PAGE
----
“My soul magnifies the Lord,
and my spirit rejoices in God my Savior,
for he has looked with favor on the lowliness of his servant.
Surely, from now on all generations will call me blessed;
for the Mighty One has done great things for me,
and holy is his name.
His mercy is for those who fear him
from generation to generation.
He has shown strength with his arm;
he has scattered the proud in the thoughts of their hearts.
He has brought down the powerful from their thrones,
and lifted up the lowly;
he has filled the hungry with good things,
and sent the rich away empty.
He has helped his servant Israel,
in remembrance of his mercy,
according to the promise he made to our ancestors,
to Abraham and to his descendants forever.”
In observance of the third week of Advent, many Christians around the world will read the Magnificat, Mary’s song of joy. It may feel wrong to focus on the theme of joy during a time with so much turmoil, especially following the recent declaration about the status of Jerusalem. However, in light of the declaration and the events that followed, it is even more pressing that we take a moment to reflect on this theme, as we continue to Choose Hope this Advent. We do not put aside our anger, frustration, or fear, but allow joy to permeate our hearts as we anticipate the coming of Jesus.
Mary begins her song glorifying God and rejoicing in what God has done for her. Then, she moves into a list of the wonderful things God has done throughout history. God has shown great strength, scattered the proud, brought down the powerful, lifted up the lowly, filled the hungry, and sent the rich away empty. Mary sings of a God who is for the oppressed, and more powerful than any human. It is because of what God has already done that she rejoices. Even though the political climate of Mary’s day was full of unrest, she sings of the wonderful things God had already done. In doing so, her song becomes a prophetic testimony to what God will do through the birth of her son. Mary has reason to rejoice.
In a webinar hosted by Churches for Middle East Peace this week, three Christian leaders from the Middle East spoke about the recent decision on Jerusalem and its effects on the people in the region. While, there is much to be said about the Jerusalem decision and the repercussions it will have in the peace process (read more in CMEP’s press release), let us turn our eyes to these leaders to learn where they find hope and joy in the midst of unrest. Father. Dr. Michel Jalakh, an Antonine monk in the Maronite Catholic Church, who also serves as the Secretary General of the Middle East Council of Churches (MECC) spoke about the coming together of the Muslim and Christian communities in Beirut. Rev. Najla Kassab, President of the World Communion of Reformed Churches (WCRC) and Director of the Christian Education Department for the National Evangelical Synod of Syria and Lebanon (NESSL) spoke about the passion of young people in Beirut to continue to work toward peace. Rev. Dr. Mitri Raheb, founder and President of Dar al-Kalima University College of Arts and Culture in Bethlehem, spoke about the creative ways his students are using beauty, art, and culture as tools for peacemaking. All three spoke of hope and joy in the midst of turmoil.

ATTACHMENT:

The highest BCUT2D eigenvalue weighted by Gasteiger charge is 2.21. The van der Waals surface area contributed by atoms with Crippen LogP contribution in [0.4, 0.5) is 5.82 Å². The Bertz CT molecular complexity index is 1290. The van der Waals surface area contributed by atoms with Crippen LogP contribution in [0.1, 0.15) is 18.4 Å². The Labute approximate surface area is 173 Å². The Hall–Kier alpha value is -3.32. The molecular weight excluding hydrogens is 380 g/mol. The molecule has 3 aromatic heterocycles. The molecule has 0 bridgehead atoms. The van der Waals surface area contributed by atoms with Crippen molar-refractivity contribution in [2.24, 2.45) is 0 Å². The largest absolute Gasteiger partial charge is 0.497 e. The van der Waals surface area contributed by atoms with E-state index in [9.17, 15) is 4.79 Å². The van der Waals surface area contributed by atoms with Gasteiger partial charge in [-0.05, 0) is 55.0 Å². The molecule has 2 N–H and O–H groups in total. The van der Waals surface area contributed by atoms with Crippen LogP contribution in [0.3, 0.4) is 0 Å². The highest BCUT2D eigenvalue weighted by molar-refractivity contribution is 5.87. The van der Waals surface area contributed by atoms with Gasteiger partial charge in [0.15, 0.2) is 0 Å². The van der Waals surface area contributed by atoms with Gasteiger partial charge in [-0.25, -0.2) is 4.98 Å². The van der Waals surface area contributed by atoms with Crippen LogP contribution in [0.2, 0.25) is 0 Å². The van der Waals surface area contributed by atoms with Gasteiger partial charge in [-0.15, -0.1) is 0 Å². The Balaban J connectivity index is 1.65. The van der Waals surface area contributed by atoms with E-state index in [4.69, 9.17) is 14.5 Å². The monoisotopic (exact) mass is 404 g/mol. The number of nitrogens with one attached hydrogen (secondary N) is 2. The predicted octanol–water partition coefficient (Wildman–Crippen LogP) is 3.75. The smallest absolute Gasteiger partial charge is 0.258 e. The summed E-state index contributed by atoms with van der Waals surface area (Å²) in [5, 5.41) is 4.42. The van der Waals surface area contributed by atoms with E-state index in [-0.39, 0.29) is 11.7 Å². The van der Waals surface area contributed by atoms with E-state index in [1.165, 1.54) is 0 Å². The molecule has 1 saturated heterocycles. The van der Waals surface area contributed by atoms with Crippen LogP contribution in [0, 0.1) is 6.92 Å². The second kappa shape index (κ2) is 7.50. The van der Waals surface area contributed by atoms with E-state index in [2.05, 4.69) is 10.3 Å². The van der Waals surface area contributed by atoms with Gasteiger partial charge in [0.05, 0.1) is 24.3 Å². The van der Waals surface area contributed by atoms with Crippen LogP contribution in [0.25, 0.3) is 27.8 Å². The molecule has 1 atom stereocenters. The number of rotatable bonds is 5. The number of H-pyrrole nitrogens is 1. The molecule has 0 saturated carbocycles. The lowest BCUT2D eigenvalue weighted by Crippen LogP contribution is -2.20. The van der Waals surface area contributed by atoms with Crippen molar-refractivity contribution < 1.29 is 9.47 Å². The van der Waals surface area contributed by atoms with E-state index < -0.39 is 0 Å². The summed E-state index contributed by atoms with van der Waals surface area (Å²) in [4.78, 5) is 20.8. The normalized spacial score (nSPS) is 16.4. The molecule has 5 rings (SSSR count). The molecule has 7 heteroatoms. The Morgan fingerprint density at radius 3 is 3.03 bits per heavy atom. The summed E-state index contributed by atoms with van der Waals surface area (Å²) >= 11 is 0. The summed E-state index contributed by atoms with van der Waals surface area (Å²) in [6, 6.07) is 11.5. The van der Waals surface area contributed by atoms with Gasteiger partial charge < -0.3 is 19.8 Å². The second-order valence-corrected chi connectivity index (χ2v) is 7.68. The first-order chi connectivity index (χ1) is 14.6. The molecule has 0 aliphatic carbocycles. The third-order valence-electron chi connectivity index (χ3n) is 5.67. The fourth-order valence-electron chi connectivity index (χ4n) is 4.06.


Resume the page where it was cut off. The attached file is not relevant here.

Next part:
Let us not forget the great things our God has already done, and prophetically speak to what God will do. As Rev. Dr. Mitri Raheb reminded us in the webinar, hope is not what we see, but what we do. This Advent, we Choose Hope and rejoice with Mary, not setting aside our frustrations and angers, but remembering what God has done, and expectantly waiting for what God will do.
Thank you for giving us reasons to rejoice, even when our world looks grim. We ask for safety for all people in the Holy Land as they respond to the recent declaration on Jerusalem. We rejoice alongside Mary, thanking you for joy and hope in the midst of unrest. And, we ask that the things you have already done, you would do again: for the proud to be scattered, the powerful to be brought down, the lowly to be lifted up, and the hungry filled.
This devotion was written by Molly Lorden, the Millennial Engagement Coordinator at Churches for Middle East Peace (CMEP). She is also currently studying toward a Master of Divinity at Princeton Theological Seminary.
CMEP is very thankful for the writers who contribute Spiritual Resources. However, CMEP does not necessarily agree with all the positions of our writers, and they do not speak on CMEP’s behalf.